Are there any risks of storing rice for an extended period?
Storing rice for a long time makes it more prone to insect and rodent infestation at any time. If you expose your rice in a warm room with free ventilation, it releases its moisture. Hence, it creates an invitation for bugs and pests to feast and build their nests.
For long term storage, you also have to prevent the growth of molds. You can tell that your rice is obviously contaminated with molds if you see discoloration in the grains. Most importantly, you must make sure that you have to take control of your rice storage conditions. In preventing mold growth, you must manipulate these factors: warmth, moisture, and oxygen.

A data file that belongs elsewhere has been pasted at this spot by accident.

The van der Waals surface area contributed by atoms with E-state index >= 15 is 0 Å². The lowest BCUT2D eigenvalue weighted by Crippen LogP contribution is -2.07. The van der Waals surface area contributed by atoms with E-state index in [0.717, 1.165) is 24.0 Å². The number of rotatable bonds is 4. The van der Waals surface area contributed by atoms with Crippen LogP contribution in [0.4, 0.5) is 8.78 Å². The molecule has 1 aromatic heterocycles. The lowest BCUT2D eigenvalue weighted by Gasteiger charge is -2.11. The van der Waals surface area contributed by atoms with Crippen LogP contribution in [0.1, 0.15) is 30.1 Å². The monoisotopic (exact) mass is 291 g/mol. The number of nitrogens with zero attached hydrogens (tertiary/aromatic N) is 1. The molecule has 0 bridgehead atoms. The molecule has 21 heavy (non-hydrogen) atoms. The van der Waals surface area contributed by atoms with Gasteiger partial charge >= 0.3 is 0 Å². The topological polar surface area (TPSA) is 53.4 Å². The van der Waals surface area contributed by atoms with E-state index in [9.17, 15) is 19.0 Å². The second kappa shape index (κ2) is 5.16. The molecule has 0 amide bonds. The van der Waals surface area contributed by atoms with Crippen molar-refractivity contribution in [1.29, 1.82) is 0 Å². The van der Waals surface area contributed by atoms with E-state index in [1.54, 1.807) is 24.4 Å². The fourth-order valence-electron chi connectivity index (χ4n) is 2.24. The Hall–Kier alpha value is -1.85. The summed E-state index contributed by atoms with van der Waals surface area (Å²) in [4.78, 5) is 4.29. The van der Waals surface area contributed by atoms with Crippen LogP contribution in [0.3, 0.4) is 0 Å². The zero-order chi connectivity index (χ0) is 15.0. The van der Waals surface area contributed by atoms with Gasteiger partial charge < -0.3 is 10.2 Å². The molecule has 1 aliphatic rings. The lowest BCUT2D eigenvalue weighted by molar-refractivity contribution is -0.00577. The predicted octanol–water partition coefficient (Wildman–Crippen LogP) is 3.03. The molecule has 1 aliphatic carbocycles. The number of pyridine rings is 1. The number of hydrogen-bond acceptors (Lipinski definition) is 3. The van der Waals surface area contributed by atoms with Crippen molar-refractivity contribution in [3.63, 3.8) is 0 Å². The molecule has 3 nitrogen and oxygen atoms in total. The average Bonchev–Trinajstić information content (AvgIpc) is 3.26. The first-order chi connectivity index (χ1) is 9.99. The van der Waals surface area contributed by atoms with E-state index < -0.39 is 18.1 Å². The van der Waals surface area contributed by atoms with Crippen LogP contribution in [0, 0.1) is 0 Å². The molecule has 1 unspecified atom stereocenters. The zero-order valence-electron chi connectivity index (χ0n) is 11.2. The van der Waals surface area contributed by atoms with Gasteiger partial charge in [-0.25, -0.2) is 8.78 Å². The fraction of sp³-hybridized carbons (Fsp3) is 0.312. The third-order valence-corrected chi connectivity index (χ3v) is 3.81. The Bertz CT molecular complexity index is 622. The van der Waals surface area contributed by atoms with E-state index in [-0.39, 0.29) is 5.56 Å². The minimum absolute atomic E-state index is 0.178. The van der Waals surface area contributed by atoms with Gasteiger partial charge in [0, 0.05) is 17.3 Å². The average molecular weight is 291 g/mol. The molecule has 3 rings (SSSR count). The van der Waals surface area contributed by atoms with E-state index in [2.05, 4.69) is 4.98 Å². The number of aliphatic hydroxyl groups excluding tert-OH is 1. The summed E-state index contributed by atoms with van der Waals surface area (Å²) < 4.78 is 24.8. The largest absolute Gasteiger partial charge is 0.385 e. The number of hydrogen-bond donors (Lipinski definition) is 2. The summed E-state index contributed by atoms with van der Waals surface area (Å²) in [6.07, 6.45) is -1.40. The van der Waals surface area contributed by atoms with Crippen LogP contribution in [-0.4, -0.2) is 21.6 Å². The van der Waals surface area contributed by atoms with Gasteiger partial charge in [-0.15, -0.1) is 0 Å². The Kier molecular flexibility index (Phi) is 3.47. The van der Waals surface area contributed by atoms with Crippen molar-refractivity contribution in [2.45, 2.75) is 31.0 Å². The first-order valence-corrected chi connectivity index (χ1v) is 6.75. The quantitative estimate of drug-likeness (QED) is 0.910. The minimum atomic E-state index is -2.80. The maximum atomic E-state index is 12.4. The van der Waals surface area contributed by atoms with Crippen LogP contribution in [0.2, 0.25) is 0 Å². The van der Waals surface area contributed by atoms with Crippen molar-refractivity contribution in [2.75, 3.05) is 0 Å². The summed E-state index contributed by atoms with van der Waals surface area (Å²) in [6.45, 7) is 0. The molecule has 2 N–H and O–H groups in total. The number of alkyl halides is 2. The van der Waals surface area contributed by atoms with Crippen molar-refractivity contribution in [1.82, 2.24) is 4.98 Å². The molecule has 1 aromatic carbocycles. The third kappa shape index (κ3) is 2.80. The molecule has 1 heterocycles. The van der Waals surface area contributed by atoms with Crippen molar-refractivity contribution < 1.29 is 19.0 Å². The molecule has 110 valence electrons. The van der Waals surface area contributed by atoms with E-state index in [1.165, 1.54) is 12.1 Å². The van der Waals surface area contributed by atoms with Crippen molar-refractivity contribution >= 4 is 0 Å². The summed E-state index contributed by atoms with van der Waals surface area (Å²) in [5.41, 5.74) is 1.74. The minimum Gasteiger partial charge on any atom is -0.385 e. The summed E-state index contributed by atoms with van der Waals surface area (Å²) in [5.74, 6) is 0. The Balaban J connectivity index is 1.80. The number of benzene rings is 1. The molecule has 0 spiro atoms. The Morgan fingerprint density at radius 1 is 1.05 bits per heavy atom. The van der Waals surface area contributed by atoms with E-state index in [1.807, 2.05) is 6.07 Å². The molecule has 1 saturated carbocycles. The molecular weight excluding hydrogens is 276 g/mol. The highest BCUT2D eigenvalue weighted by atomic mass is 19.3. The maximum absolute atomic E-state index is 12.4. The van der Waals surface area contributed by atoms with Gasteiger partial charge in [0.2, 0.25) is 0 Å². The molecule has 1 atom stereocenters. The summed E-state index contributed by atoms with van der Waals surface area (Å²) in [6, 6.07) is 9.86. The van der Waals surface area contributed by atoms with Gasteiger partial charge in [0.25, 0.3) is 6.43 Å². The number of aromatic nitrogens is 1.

Storing your rice in bulk can save storage space. However, the disadvantage is that when one container is contaminated, you will have no choice but to dispose of everything inside. If you have more rice, extra containers, and extra storage space, you can divide it into smaller amounts rather than store it in bulk.
Rice is a famous side dish for many Asian cuisines. It’s easy to cook rice, and it’s a great source of carbohydrates. Rice is inexpensive, and it makes you satisfyingly stuffed. Most would choose rice as a healthier option than consuming canned goods or junk foods.
Most types of rice have an indefinite shelf life. The main concern is keeping it free of dust, insects, and other contaminants.
Generally, for extra protection against pest infestations, dust, or other contaminants, store uncooked rice in a cool, dry place. Or, keep it in the refrigerator or freezer. Keep your rice in a sealed airtight container, or have the original package kept in a resealable heavy-duty freezer bag. To get rid of molds, you have to control the humidity and temperature of your storage area.